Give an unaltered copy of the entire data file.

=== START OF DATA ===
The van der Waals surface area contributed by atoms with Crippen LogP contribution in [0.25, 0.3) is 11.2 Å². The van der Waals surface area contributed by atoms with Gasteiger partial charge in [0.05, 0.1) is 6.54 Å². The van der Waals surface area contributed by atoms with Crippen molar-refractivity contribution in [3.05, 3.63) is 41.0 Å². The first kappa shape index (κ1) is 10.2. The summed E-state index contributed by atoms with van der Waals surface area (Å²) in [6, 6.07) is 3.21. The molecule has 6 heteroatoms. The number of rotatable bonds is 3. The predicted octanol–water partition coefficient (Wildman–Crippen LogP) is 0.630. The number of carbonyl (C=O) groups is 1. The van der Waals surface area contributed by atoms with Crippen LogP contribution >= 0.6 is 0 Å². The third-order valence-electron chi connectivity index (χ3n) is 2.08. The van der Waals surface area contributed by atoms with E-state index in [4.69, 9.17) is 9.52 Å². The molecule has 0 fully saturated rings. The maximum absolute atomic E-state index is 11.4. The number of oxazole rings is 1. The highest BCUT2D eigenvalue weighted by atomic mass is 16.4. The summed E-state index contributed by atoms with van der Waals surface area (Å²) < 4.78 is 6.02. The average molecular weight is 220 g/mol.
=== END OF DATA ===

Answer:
The van der Waals surface area contributed by atoms with Crippen LogP contribution in [0.25, 0.3) is 11.2 Å². The van der Waals surface area contributed by atoms with Gasteiger partial charge in [0.05, 0.1) is 6.54 Å². The van der Waals surface area contributed by atoms with Crippen molar-refractivity contribution in [3.05, 3.63) is 41.0 Å². The first kappa shape index (κ1) is 10.2. The summed E-state index contributed by atoms with van der Waals surface area (Å²) in [6, 6.07) is 3.21. The molecule has 6 heteroatoms. The number of rotatable bonds is 3. The predicted octanol–water partition coefficient (Wildman–Crippen LogP) is 0.630. The number of carbonyl (C=O) groups is 1. The van der Waals surface area contributed by atoms with Crippen LogP contribution >= 0.6 is 0 Å². The third-order valence-electron chi connectivity index (χ3n) is 2.08. The van der Waals surface area contributed by atoms with E-state index in [4.69, 9.17) is 9.52 Å². The molecule has 0 fully saturated rings. The maximum absolute atomic E-state index is 11.4. The number of oxazole rings is 1. The highest BCUT2D eigenvalue weighted by atomic mass is 16.4. The summed E-state index contributed by atoms with van der Waals surface area (Å²) < 4.78 is 6.02. The average molecular weight is 220 g/mol.